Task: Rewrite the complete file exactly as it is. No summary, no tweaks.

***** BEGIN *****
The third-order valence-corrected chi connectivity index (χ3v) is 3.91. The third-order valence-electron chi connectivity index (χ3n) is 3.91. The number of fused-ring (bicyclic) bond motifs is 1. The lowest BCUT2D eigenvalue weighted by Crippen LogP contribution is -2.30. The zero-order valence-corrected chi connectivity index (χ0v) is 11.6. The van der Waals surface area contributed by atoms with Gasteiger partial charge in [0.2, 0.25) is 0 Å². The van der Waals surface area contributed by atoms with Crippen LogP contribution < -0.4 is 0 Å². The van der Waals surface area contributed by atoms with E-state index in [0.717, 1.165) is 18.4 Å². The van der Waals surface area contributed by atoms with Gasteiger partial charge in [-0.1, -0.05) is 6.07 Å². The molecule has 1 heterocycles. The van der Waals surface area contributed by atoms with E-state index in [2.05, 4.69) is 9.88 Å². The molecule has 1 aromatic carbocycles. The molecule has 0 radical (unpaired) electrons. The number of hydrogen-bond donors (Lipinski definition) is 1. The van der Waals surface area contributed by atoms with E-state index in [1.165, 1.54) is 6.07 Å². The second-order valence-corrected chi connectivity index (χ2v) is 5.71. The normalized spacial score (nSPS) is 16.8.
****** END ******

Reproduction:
The third-order valence-corrected chi connectivity index (χ3v) is 3.91. The third-order valence-electron chi connectivity index (χ3n) is 3.91. The number of fused-ring (bicyclic) bond motifs is 1. The lowest BCUT2D eigenvalue weighted by Crippen LogP contribution is -2.30. The zero-order valence-corrected chi connectivity index (χ0v) is 11.6. The van der Waals surface area contributed by atoms with Gasteiger partial charge in [0.2, 0.25) is 0 Å². The van der Waals surface area contributed by atoms with Crippen LogP contribution < -0.4 is 0 Å². The van der Waals surface area contributed by atoms with E-state index in [0.717, 1.165) is 18.4 Å². The van der Waals surface area contributed by atoms with Gasteiger partial charge in [-0.1, -0.05) is 6.07 Å². The molecule has 1 heterocycles. The van der Waals surface area contributed by atoms with E-state index in [2.05, 4.69) is 9.88 Å². The molecule has 1 aromatic carbocycles. The molecule has 0 radical (unpaired) electrons. The number of hydrogen-bond donors (Lipinski definition) is 1. The van der Waals surface area contributed by atoms with E-state index in [1.165, 1.54) is 6.07 Å². The second-order valence-corrected chi connectivity index (χ2v) is 5.71. The normalized spacial score (nSPS) is 16.8.